Last week a long-standing dream came true: I had the chance to witness the Dalai Lama’s visit to the London School of Economics, and his speech on resisting intolerance: an ethical and global challenge. Humble and self-effacing, he adopted a conversational style that made us listen more intently and more deeply than many of us had for a while.
Laurens van den Muyzenberg in his book The Leader’s Way co-authored with the Dalai Lama, summarises three core tenets that were central to his speech:
The first point to consider in any decision-making process is the intention behind the action under consideration.The intention must be good, meaning that as a minimum it results in no harm to others.
“We are all the same, we feel pain and pleasure just the same and we all want and have a right to happiness. The goal is a kind of joyfulness where we have let go of vanity, and are buoyed by hope [and as leaders we should strive to creating the conditions for that for ourselves and those we serve].”
The second point to consider is the state of mind of the leader, and as far as possible, also that of the other people involved in the process. The challenge for the decision maker is to recognise the origination of any negative effects of the mind such as defensiveness or anger, and to be able to return the mind to a calm, collected, and concentrated state.
“Intelligence knows reality, accepts it and knows what matters. In order to know the reality of our world and our approach fully we should make a point of always looking at everything holistically and from many angles. We must rid our minds from desire in order to see objectively, and avoid anger, desire, attachment, hatred, jealousy as these cloud the mind. We furthermore need to know the property of things – are they good or bad for us in the sense that will they assist us in making a positive difference in the world. The more compassionate and warmhearted we are, the more self-confident we become and self-confidence brings inner strength that can help us persevere through challenge and difficulty.”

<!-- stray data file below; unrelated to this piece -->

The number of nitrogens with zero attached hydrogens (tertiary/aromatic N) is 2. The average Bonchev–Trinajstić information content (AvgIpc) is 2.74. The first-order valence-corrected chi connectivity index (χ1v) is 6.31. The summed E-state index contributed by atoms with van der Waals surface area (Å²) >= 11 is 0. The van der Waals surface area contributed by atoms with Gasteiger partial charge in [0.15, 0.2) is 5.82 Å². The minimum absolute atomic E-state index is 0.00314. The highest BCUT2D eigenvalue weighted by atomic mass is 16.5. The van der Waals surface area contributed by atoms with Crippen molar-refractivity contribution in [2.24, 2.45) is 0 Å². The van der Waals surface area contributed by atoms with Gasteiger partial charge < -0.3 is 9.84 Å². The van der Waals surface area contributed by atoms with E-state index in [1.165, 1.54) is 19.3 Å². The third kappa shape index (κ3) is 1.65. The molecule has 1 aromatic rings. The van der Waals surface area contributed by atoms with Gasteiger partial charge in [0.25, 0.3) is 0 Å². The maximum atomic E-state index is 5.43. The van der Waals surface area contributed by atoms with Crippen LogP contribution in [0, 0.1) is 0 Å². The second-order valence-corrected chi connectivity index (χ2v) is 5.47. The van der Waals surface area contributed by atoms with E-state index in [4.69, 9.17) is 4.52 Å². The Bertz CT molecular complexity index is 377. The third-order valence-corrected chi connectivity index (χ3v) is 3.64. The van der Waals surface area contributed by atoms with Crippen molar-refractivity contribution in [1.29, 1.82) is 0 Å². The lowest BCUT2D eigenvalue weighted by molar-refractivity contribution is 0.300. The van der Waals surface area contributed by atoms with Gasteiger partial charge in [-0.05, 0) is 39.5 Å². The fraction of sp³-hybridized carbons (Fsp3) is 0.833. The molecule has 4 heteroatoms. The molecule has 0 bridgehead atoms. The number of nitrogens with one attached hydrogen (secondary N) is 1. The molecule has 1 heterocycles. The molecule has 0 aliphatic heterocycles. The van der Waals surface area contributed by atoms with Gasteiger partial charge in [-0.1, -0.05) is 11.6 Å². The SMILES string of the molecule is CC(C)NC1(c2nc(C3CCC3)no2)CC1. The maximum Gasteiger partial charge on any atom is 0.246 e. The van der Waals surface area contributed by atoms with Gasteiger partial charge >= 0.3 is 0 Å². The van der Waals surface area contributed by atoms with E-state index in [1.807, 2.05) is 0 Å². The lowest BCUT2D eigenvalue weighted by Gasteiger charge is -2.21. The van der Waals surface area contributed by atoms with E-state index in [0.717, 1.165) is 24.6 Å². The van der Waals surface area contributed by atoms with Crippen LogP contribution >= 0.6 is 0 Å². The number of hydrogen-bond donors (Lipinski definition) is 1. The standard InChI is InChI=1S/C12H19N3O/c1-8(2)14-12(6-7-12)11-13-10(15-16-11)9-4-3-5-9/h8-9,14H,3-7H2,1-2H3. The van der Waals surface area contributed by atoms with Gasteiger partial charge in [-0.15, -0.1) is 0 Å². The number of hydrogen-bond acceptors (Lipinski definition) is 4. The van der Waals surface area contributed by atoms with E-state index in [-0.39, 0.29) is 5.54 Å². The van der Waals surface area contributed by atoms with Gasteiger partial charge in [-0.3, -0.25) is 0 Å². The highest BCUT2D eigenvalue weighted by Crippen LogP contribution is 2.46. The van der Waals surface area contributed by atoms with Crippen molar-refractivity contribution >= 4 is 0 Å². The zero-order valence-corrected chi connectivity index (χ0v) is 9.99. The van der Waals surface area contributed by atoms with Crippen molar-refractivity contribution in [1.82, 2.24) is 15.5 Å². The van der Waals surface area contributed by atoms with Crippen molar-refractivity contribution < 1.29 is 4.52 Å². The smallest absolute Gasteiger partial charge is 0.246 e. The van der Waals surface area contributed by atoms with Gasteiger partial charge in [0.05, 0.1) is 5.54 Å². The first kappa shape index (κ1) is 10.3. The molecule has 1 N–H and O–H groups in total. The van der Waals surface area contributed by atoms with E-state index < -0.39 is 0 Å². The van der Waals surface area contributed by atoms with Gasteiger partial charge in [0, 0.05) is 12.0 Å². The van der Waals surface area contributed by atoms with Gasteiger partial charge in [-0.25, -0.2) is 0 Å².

When coming to the end of the decision-making process, leaders should ask themselves: Are the effects of this decision beneficial for my organisation and also for any others concerned? What is my motivation: am I only seeking benefit for myself of did I also consider the benefits of others?
“A lot of problems are our own creation because we fail to have adequate knowledge of the impact of our decisions and appreciate the long term perspective. It is our duty to develop our outlook so we see the entire humanity, and not stress secondary level differences on the expense of everything we have in common. Needless divisions include races, nationalities, believer – non-believer, influential – non-influential delineations. Instead, we need to act on the one-ness of humanity as our future depends on one another, we are interdependent. If you consider other people a source of suspicion then you suffer and mentally you become lonely. Trust and respect makes you feel much happier. To bully and cheat others requires seeing them as something other. Change comes through action, peace never came through prayer or wishful thinking, but only through action.”